Esther Clark Wright's book Saint John Ships and Their Builders gives information on the Smith Shipyard.
   Some very interesting information on the Marco Polo can be found on the Internet at: http://new or
   Joan Pearce would like to document any connections to the Marco Polo, whether it be through relationship to the Smith Family or through the people who were involved in building and sailing the ship or the descendants of the folk who sailed as, passengers to the Gold Fields of Australia and other places. Any and all information would be appreciated. You can contact her at 352 Pelton Road, Saint John, E2K 5117 or by email
    I hope many of our readers will put pen to paper and record some family history for those who come after. It actually might be a good task for the first month of the new year.

Researcher seeks details on those connected to Marco Polo

Sandra Devlin - Missing Links
Telegraph Journal
Jan 14/03

   Like many a genealogy buff, 30-year veteran researcher Joan Pearce is every once in a while bowled over when she happens across some of her filed-away research. Just such a jolt was in store for her late last fall, when she had occasion to dig out the Marco Polo research with which she was involved more than a decade ago.
   "While looking at the file, I realized just how much work the committee had done. I thought that with the Internet and much more accessibility to material, perhaps there might be people . who are related to people who served on the ship and/or might have time to do some work so that we could find some living family members."
   Pearce resurrected her research, posted it on-line at, and issues this challenge to fellow members of the New Brunswick Genealogical Society Inc.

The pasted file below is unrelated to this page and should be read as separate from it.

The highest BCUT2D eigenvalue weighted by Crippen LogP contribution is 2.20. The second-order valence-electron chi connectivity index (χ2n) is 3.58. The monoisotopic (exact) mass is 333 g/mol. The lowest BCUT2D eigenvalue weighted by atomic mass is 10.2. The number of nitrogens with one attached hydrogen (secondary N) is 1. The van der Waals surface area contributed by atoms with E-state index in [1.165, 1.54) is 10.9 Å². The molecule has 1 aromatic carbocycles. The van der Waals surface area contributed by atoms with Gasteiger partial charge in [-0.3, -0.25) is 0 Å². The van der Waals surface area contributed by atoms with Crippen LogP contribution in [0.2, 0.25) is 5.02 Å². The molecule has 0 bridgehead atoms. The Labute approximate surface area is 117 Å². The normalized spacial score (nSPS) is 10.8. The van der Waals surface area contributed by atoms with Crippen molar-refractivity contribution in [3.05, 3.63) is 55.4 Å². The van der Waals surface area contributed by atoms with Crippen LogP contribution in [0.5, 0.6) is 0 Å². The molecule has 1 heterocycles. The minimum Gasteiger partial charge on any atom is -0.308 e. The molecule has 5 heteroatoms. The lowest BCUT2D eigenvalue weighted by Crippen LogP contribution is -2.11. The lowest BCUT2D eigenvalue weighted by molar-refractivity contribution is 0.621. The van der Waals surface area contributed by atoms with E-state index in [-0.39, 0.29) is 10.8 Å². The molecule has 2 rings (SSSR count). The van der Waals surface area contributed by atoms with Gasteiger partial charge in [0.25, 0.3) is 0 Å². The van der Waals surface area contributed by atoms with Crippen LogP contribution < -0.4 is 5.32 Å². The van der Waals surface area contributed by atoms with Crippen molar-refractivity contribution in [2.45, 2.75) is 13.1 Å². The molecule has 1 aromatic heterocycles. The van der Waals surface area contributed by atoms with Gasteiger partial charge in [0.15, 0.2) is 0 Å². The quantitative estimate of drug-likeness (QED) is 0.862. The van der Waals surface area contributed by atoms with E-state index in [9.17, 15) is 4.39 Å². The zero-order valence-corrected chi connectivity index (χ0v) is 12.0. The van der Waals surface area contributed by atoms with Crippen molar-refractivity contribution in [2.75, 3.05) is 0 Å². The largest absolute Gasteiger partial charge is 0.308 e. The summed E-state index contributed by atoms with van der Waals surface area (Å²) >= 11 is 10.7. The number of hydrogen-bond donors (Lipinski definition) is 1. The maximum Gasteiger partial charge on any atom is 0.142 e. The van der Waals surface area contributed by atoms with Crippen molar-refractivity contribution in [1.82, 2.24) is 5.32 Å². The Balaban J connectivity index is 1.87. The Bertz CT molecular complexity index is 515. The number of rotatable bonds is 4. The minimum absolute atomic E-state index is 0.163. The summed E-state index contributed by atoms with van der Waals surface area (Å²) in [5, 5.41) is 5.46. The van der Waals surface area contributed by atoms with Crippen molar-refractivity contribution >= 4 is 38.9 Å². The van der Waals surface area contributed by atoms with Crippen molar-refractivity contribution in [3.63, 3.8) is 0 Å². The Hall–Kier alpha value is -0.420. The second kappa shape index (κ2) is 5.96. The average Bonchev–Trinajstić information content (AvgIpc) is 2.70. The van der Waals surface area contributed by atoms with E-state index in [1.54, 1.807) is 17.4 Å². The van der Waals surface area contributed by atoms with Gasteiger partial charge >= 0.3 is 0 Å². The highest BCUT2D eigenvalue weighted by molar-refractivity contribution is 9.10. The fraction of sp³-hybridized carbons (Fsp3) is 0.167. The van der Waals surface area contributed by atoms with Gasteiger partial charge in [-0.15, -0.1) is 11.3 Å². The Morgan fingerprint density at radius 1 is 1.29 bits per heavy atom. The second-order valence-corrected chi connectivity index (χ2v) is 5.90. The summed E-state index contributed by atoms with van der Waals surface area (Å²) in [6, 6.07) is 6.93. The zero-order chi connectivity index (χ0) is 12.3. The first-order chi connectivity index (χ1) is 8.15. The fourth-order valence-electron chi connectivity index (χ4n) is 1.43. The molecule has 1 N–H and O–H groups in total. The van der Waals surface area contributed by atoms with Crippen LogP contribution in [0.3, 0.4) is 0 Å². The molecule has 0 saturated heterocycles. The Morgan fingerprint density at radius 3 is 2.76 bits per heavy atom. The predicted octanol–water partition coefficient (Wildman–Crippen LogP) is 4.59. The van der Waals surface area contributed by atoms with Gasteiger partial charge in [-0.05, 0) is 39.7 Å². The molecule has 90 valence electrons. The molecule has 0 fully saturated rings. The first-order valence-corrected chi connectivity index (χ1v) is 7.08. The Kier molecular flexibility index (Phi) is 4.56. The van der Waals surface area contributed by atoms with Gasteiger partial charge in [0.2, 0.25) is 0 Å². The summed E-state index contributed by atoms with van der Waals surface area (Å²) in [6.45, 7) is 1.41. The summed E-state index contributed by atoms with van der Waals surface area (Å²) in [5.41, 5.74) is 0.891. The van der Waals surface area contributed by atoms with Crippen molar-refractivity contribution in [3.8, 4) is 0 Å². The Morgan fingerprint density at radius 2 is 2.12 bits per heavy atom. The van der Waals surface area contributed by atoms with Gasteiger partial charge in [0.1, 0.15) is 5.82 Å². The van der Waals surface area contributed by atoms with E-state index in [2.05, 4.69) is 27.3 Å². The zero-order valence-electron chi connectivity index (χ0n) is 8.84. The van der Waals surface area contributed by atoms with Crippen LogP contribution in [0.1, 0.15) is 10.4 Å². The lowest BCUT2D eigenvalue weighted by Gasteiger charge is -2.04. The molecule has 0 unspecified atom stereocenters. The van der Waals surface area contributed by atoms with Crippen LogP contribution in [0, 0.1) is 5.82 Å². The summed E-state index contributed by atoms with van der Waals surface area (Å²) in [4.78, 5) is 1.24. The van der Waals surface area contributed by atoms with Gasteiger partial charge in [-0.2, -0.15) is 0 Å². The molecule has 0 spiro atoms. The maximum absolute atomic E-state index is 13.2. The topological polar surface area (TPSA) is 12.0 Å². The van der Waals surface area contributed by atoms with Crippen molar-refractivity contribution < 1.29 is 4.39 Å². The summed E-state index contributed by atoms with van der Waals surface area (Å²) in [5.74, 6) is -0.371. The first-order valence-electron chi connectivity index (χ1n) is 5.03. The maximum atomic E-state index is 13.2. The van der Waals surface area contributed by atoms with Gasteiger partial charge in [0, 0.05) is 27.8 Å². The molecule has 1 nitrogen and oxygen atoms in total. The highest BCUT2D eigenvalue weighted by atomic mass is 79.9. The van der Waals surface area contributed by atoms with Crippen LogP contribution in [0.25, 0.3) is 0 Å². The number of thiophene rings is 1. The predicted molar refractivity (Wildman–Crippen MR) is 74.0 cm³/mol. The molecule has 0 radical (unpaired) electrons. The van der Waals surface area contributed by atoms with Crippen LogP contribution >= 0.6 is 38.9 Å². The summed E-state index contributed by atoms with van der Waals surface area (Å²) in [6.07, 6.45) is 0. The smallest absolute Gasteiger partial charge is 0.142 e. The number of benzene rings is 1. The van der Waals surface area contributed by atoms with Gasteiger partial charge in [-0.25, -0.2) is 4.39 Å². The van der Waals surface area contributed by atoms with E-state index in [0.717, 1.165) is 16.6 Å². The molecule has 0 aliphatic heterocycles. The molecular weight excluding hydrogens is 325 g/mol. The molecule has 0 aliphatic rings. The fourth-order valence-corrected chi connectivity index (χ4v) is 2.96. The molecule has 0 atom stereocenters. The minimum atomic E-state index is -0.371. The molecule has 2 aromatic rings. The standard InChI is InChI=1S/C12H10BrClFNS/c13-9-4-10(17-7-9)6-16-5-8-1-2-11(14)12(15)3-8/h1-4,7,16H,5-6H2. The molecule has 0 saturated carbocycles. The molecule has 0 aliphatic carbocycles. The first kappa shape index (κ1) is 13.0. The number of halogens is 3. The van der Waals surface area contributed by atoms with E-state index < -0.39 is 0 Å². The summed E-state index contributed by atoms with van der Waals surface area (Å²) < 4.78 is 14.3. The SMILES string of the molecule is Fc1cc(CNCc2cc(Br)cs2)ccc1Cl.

"If any of the members have information about people connected in some way to the Marco Polo, I would be interested in hearing from you."
    As every New Brunswicker knows, the Saint John-built Marco Polo was dubbed the world's fastest sailing ship in 1852 when she circumnavigated the globe in a record-breaking five months and 24 days.
   The wooden tall-sail Marco Polo was launched on April 17, 1851 from the shipyard of James Smith at Marsh Creek. She sunk off the shores of Prince Edward Island on July 25, 1883.
   Yet, for all that is known about the famed Marco Polo, there remain questions that relate to provincial genealogies, says Pearce.
   "There are conflicting reports on how long the Marco polo was stuck in the mud on her launch. There is a report that says that the launching was attended by the town notables and their wives. Yet, we couldn't find any proof of this and would like to know precisely who these town notables were.
    "Who christened the ship?
   "And, it is said that schools were closed for the launching. We could not find a primary source for this statement."
   The committee was keen on finding genealogical information on the builder/owners, the first crew, any crew members at any time and any passengers from any of the trips the Marco Polo made, she adds.
   Pearce thinks a genealogical collection of information about the people from all over New Brunswick connected to the famed Marco Polo should be continued.
   She can be contacted by e-mail:

    YOUR RELATIVES? - Visit The Waldren Collection, Canada's Digital Image collection on-line. Click on familiar Maritime geographic place names in the browse menu to find hundreds of portraits taken between 1870 and 1940 - most identified by name. The award-winning Missing Links is published in the Telegraph-Journal every Saturday. Send surname queries and notices to Sandra Devlin, 81 Weston St., Moncton, N.B., EIA 7B8; e-mail: Queries for publication are limited to 35 words plus forwarding address. Responses to individual searchers should be sent directly to them.